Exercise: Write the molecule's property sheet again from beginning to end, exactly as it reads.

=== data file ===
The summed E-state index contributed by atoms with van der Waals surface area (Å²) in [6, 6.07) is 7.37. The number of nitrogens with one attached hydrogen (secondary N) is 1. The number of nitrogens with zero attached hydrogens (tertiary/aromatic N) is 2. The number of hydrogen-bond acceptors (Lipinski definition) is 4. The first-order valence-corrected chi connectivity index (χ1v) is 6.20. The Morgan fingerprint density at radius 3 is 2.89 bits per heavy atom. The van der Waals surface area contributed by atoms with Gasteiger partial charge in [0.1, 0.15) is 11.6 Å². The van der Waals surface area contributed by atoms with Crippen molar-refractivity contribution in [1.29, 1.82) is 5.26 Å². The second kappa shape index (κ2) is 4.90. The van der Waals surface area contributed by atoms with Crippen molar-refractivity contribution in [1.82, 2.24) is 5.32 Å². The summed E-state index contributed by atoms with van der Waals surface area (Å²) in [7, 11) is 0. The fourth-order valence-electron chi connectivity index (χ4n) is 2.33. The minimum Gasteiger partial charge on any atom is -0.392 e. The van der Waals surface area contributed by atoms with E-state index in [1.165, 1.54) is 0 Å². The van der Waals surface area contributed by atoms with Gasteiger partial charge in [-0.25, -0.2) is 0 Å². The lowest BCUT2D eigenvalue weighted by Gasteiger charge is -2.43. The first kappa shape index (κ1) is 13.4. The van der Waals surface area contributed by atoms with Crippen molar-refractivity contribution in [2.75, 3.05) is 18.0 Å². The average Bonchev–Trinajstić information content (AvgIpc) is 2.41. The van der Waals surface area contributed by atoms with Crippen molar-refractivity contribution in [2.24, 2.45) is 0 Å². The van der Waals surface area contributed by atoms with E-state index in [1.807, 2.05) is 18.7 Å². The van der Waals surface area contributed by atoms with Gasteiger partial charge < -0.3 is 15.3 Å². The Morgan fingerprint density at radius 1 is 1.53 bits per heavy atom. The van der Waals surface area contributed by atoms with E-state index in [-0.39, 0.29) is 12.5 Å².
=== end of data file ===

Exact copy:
The summed E-state index contributed by atoms with van der Waals surface area (Å²) in [6, 6.07) is 7.37. The number of nitrogens with one attached hydrogen (secondary N) is 1. The number of nitrogens with zero attached hydrogens (tertiary/aromatic N) is 2. The number of hydrogen-bond acceptors (Lipinski definition) is 4. The first-order valence-corrected chi connectivity index (χ1v) is 6.20. The Morgan fingerprint density at radius 3 is 2.89 bits per heavy atom. The van der Waals surface area contributed by atoms with Gasteiger partial charge in [0.1, 0.15) is 11.6 Å². The van der Waals surface area contributed by atoms with Crippen molar-refractivity contribution in [1.29, 1.82) is 5.26 Å². The second kappa shape index (κ2) is 4.90. The van der Waals surface area contributed by atoms with Crippen molar-refractivity contribution in [1.82, 2.24) is 5.32 Å². The summed E-state index contributed by atoms with van der Waals surface area (Å²) in [7, 11) is 0. The fourth-order valence-electron chi connectivity index (χ4n) is 2.33. The minimum Gasteiger partial charge on any atom is -0.392 e. The van der Waals surface area contributed by atoms with E-state index in [1.165, 1.54) is 0 Å². The van der Waals surface area contributed by atoms with Gasteiger partial charge in [-0.25, -0.2) is 0 Å². The lowest BCUT2D eigenvalue weighted by Gasteiger charge is -2.43. The first kappa shape index (κ1) is 13.4. The van der Waals surface area contributed by atoms with Crippen molar-refractivity contribution in [2.75, 3.05) is 18.0 Å². The average Bonchev–Trinajstić information content (AvgIpc) is 2.41. The van der Waals surface area contributed by atoms with Crippen molar-refractivity contribution in [2.24, 2.45) is 0 Å². The van der Waals surface area contributed by atoms with E-state index in [1.807, 2.05) is 18.7 Å². The van der Waals surface area contributed by atoms with Gasteiger partial charge < -0.3 is 15.3 Å². The Morgan fingerprint density at radius 1 is 1.53 bits per heavy atom. The van der Waals surface area contributed by atoms with E-state index in [-0.39, 0.29) is 12.5 Å².